Laboratory Corporation of America Holdings LH
June 15, 2009 - 10:32am EST by
2009 2010
Price: 61.35 EPS $4.88 $5.41
Shares Out. (in M): 108 P/E 12.6x 11.3x
Market Cap (in $M): 6,644 P/FCF 10.4x 9.4x
Net Debt (in $M): 1,337 EBIT 949 1,010
TEV (in $M): 8,100 TEV/EBIT 8.5x 8.0x

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Investment Thesis

LabCorp is a good business trading at a reasonable multiple. The company is one of two dominant independent players in the diagnostic testing industry. At current prices, LabCorp trades at under 11x FCF, despite returns on capital in excess of 30% and a healthy balance sheet. In fairness, this is not a rapidly growing business, but it is defensive and should see mid-single digit growth and substantial cash generation. Over the past five years, LabCorp has purchased over $2.5 BN worth of stock. Share appreciation should come from both multiple expansion and earnings growth.

The preoccupation with healthcare margin contraction should be discounted for LabCorp given its superior cost-benefit proposition. Diagnostic testing accounts for only 2-3% of healthcare spending but influences 70-80% of all physician healthcare decisions. The focus on preventive care to lower health care costs and expanded healthcare coverage should benefit screening companies like LabCorp.

As mentioned above, moderate growth is expected and should come from several sources:

  1. Steady state "core" testing growth of ~2%.
  2. Mix shift. Esoteric testing should grow 5-10% annually. This represents 35% of revenues and has gross margins 2x higher than the "core" business.
  3. US population demographics. Lab testing increases with age.  
  4. Expansion of managed care contracts and market share wins (from hospitals and physician offices). For example, >30% of the market for outpatient and outreach business is controlled by hospitals, which are often priced 3x or higher than national laboratories.
  5. Industry consolidation (i.e. acquisitions - this is not factored into my numbers).  

On the pricing side, I would expect slight improvements (based on inflation) over time, although reimbursement cuts will always be a concern. Expense reduction through facility consolidation and greater automation is another area of potential upside.

Company Overview

LabCorp is the 2nd largest independent clinical laboratory in the US. The company maintains 36 primary laboratories and over 1,600 patient service centers along with a network of branch and quick service labs. Other units include a contract research organization (Tandem), robotics (Protedyne) and outcome improvement program (Litholink).

LabCorp offers a range of routine testing, patient diagnosis and monitoring/treatment of disease for the medical profession. Additionally, the company has developed specialty tests for oncology, HIV, genetics and clinical trials. Clinical laboratory testing is separated into clinical pathology testing, which is performed on body fluids, anatomical pathology testing, which is performed on organs and tissues and genomic testing.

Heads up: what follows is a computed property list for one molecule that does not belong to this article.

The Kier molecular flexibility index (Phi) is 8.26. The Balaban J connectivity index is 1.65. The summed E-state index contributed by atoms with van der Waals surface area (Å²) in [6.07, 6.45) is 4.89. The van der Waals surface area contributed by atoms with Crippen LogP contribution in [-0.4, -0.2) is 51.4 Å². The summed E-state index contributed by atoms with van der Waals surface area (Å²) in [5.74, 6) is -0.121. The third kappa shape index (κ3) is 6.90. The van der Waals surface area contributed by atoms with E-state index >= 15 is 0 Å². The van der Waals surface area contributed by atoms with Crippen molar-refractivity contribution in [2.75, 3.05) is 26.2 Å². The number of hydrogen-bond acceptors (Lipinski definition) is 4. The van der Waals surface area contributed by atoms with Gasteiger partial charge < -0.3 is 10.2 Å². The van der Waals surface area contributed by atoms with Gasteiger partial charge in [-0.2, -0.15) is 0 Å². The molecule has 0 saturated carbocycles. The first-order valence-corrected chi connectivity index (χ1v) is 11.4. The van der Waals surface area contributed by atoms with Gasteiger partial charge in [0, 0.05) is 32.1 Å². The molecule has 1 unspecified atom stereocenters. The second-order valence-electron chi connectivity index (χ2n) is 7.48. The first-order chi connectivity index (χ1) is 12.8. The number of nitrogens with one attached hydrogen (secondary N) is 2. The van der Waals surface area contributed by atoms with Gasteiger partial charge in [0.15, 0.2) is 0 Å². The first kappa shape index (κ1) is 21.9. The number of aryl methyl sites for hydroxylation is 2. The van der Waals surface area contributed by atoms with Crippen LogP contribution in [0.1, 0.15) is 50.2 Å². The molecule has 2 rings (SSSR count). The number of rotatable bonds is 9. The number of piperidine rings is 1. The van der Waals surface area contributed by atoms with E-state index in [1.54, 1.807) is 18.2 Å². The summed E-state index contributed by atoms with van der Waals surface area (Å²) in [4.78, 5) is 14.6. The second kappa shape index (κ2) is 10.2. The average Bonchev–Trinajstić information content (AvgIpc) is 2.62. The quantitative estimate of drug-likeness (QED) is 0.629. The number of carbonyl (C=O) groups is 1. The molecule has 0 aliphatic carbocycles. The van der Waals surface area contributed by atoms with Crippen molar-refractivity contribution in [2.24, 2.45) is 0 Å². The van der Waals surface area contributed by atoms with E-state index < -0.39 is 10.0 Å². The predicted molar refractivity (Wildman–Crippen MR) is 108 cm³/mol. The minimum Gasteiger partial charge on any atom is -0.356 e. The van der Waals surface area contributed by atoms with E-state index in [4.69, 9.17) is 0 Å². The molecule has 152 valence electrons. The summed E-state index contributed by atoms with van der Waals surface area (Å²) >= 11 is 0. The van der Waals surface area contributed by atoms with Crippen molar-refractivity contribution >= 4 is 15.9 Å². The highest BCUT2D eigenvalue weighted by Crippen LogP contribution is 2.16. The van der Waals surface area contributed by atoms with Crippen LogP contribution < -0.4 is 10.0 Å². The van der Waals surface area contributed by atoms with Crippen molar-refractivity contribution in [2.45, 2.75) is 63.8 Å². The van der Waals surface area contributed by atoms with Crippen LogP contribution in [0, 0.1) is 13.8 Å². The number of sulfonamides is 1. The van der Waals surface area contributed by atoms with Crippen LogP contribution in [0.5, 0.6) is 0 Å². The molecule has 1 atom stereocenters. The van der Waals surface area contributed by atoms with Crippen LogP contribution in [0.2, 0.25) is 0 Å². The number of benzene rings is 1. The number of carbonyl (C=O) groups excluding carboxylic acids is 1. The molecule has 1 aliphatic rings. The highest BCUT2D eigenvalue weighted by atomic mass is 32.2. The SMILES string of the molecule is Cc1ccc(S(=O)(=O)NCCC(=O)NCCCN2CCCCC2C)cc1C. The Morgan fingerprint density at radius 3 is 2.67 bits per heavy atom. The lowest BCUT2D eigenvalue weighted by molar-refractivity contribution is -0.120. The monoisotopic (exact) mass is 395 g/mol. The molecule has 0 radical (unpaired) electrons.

The users of these tests include physicians, hospitals, managed care organizations, governmental agencies, employers, pharmaceutical companies and other independent clinical labs. Most results are reported in 24 hours. Laboratory tests are used to assist in diagnosis, evaluation, detection, therapy selection, monitoring and treatment. The most frequently-requested tests include blood chemistry analyses, urinalyses, blood cell counts, thyroid tests, Pap tests, HIV tests, microbiology cultures and alcohol and other substance abuse tests. Specialty tests include allergy, clinical trials, diagnostic genetics, identity forensics, infectious disease, oncology and occupational testing.

LabCorp's revenues are as follows: Medicare/Medicaid (19%), managed care (44%), physicians, hospitals, other (28%) and patients (9%). On the cost side roughly 20% is variable meaning contribution margins approach 80%. The costs of a running a lab consists of the real estate, phlebotomists, sales force, couriers, supplies and other largely fixed overhead. Labor is the largest expense followed by testing supplies (75% of COGS). 

LabCorp's competitive advantages include its scale (national infrastructure), broad test offering (over 4,000 tests), long term managed care contracts and lower costs. For these reasons, LabCorp and Quest Diagnostics are the low cost players, although LabCorp's lower real estate and labor costs and centralized IT result in higher margins than for Quest. 

Industry Overview

There are three types of clinical laboratory providers comprising the $52 BN industry: 

    Hospitals (55% market share)

    Independent labs (34%) - LabCorp (9%), Quest Diagnostics (14%) and others (12%)

    Physician-offices (11%) 

Testing services are billed to private patients, Medicare, Medicaid, commercial clients, managed care organizations and other insurance companies.             

2008                                        Volume                   Revenue/Test                       

Private Patients                            2%                      $165.00                  

Medicare/Medicaid                      17%                      $42.01                    

Commercial Clients                    32%                      $33.65                    

Managed Care                           48%                      $35.80              

The market share for independent labs is expected to grow at the expense of hospitals and physician offices. Large-scale automated testing and larger service networks offer cost savings that hospitals and physician offices cannot match. With managed care and Medicare focused on removing costs from the system, I expect more volume to be sent to independent labs. However, partially offsetting this will always be pricing concerns given the "buyer power" of LabCorp's customers.

Capital Structure

Revolver                                $71 MM

Term Loan                             $463

5.5% Senior Notes                  $350       

5.625% Senior Notes              $250

Zero Coupon Bonds*              $287

Total Debt                             $1,420

Cash**                                 $84

Net Debt                               $1,337

Minority Interest                    $119

Equity Mkt Cap                      $6,644

Enterprise Value                    $8,100 MM

*Pro forma for redemption of $369 MM zero coupon notes.

**Substantial cash generation for remainder of 2009 should result over $4 per share of cash on hand by YE.   

Financials                              2006                        2007                        2008                        2009E - Consensus

Revenue                              $3,591                     $4,068                     $4,505                     $4,666